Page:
I think the biggest gift that my year in leadership gave me was understanding that the imposter syndrome I constantly experienced as an IC was unwarranted. As an IC, if I didn’t know how to complete a task, I wanted to hide that fact from as many people as possible, especially my leader. The result was paradoxical: I hesitated to ask for help, lest I should reveal my incompetencies, but because I refused to ask for help, I ended up working overtime - just to have to ask for help in the end. For me, this led to burnout on too many occasions, and my resulting slow delivery times were ultimately a detriment to my team.
As a leader, I never expected any member of my team to know everything about the languages, frameworks, and libraries we use, and I certainly didn’t expect them to know how to complete every task before they actually completed the task. In fact, most projects my team worked on required some amount of technical learning and up-skilling, and not only was I happy to advocate for my team members’ up-skill time as a leader, I was also incredibly grateful to my ICs for setting reasonable expectations around the speed at which something could be done. When engineers are honest about needing time to ramp up before diving into their work, it allows the wider product team to accurately predict and communicate completion timeframes. When they’re afraid to admit what they don’t yet know, however, they tend to underestimate completion times, and the result is missed deadlines and team-wide dissatisfaction.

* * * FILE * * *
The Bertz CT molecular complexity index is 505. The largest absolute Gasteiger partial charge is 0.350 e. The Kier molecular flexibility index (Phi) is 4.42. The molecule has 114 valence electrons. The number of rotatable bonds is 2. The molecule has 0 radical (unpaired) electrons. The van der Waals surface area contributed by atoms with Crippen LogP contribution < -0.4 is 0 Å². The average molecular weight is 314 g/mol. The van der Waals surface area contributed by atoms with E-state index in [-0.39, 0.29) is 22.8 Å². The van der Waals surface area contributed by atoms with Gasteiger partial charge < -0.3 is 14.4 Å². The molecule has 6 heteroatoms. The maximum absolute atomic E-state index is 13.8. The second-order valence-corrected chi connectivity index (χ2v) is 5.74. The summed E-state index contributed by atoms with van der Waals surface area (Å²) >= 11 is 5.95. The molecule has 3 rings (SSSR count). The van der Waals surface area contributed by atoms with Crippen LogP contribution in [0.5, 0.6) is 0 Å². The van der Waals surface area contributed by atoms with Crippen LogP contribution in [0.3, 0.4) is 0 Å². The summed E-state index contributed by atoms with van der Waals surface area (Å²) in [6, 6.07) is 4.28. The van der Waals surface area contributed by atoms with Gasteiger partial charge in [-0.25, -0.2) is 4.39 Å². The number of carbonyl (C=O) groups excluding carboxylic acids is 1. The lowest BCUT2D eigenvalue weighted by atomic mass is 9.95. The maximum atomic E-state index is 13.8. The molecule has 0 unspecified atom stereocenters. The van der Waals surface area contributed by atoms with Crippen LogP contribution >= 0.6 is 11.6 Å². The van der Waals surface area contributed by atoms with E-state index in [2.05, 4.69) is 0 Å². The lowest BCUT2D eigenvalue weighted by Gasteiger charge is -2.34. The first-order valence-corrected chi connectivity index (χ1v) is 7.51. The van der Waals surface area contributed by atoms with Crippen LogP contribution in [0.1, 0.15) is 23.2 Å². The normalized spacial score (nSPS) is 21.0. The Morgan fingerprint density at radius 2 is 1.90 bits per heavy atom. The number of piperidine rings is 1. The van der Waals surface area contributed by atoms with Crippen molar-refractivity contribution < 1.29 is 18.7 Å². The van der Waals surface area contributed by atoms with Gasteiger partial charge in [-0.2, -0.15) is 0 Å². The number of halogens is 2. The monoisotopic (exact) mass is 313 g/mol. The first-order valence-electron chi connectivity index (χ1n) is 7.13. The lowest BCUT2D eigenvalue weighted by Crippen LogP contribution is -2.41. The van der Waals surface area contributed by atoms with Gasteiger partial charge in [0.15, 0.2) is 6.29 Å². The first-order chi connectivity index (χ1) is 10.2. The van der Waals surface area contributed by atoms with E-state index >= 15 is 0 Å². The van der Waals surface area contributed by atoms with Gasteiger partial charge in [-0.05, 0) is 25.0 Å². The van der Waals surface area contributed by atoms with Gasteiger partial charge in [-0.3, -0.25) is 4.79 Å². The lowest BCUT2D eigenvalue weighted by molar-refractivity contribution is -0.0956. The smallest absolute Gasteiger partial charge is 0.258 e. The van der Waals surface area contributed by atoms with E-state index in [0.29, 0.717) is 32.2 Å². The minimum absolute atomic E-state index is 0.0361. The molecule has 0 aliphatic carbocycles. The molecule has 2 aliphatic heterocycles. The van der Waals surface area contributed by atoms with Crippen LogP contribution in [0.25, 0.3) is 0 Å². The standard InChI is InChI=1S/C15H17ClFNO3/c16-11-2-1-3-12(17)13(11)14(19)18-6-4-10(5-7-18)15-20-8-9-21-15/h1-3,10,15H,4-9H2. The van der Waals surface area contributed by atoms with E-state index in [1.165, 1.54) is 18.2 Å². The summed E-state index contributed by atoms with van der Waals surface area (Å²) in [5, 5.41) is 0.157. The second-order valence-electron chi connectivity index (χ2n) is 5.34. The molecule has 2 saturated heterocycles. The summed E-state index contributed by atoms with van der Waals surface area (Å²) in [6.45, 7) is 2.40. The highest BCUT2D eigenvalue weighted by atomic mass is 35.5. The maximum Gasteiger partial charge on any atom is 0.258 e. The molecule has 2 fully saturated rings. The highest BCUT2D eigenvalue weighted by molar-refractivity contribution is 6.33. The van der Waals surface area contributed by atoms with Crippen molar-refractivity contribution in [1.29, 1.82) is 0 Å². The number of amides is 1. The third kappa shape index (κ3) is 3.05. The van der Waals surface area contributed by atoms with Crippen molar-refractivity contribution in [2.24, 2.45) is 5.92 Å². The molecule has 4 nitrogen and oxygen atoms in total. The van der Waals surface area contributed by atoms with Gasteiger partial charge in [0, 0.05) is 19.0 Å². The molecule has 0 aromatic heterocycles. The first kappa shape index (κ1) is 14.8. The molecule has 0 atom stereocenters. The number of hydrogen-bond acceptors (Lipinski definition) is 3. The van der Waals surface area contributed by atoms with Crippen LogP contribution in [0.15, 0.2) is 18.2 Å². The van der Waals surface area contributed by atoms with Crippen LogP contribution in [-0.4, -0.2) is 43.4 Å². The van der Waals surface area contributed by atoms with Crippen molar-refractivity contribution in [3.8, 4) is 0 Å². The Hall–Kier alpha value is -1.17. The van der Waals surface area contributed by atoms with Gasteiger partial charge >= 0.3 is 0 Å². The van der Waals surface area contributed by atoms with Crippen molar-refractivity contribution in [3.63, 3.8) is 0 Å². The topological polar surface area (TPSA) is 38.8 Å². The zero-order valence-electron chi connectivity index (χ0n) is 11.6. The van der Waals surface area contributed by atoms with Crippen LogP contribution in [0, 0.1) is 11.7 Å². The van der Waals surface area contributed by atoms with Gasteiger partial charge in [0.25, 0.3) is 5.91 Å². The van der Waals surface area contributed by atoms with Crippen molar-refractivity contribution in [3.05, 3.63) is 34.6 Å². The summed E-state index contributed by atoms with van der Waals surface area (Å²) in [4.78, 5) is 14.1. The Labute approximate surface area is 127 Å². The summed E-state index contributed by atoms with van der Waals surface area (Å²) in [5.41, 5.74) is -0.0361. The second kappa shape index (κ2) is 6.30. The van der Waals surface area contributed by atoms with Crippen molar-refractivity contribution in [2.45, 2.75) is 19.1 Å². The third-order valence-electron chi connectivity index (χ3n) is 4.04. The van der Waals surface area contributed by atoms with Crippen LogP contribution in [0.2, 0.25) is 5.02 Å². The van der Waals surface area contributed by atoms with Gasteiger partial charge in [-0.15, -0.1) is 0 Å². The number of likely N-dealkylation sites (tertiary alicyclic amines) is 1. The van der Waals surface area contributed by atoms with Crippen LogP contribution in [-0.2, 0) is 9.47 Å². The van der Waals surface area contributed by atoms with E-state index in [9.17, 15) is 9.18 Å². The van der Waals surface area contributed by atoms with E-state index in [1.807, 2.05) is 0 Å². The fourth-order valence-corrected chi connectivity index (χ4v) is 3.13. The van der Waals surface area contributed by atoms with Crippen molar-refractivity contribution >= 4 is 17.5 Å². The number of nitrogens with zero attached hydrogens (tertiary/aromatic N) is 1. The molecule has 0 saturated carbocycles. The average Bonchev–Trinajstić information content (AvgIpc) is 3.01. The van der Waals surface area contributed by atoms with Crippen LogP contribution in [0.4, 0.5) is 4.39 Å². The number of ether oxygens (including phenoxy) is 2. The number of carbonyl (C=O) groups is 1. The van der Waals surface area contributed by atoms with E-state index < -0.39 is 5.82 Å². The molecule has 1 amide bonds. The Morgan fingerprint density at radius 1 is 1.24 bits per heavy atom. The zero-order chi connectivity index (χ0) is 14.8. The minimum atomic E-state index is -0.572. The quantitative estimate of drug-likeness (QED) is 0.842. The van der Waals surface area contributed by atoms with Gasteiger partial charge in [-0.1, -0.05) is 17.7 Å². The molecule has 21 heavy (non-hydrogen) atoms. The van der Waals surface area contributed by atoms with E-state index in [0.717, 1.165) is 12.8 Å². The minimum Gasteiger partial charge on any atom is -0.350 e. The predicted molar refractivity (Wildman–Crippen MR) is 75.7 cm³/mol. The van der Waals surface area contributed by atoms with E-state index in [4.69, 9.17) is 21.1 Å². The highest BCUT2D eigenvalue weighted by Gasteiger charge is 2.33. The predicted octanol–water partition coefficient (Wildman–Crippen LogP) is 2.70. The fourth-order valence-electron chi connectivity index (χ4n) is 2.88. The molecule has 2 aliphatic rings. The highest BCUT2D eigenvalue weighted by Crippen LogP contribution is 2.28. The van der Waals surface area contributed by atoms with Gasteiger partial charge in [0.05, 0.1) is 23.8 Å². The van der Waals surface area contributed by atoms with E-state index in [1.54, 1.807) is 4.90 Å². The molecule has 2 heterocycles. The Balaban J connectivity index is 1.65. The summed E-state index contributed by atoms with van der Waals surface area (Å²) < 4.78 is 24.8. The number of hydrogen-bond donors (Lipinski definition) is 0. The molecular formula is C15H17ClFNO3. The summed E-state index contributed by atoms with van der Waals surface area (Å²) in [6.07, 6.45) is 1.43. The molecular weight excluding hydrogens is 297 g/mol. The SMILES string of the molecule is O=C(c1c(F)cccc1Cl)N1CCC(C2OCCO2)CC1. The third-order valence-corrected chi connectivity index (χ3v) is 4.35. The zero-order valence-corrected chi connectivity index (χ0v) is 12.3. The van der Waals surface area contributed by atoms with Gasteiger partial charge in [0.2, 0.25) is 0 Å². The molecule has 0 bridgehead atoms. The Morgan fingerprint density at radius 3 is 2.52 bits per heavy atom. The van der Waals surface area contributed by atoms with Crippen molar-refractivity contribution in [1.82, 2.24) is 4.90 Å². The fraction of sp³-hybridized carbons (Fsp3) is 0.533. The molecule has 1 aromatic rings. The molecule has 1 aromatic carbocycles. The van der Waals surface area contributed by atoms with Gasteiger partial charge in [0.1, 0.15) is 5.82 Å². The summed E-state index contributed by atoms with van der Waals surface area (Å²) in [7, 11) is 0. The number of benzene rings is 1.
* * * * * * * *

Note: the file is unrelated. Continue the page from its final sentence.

As an IC, if I didn’t know how to complete a task, I wanted to hide that fact from as many people as possible, especially my leader.
Late last year, an engineer on our team was honest with me about their need to upskill before tackling a complicated and high-stakes project. I was delighted that they were honest about this - it allowed me to set expectations for our product team around what we could communicate to customers. They took several days to read and learn and ask questions of teammates before diving in to code a solution, and guess what? We delivered that project earlier than expected, and with far fewer glitches than expected.
Before I led an engineering team, I would have been embarrassed to ask for a couple days to “study” before starting to code a solution. Now I know that it’s okay to be honest with my leaders about what I don’t know (yet!), and what I think I’ll need in terms of time and resources to up-skill.
Takeaways for ICs: Shed the “fake it till you make it” mentality and be honest with your leader and teammates if you need time to learn before jumping into a task. You’ll avoid over-promising and under-delivering. You’ll protect your personal sanity and better avoid burnout. And perhaps best of all, by the time you complete that task, you will have more deeply acquired the requisite knowledge and skills, which is not only a win for you professionally, but a win for your team, as well.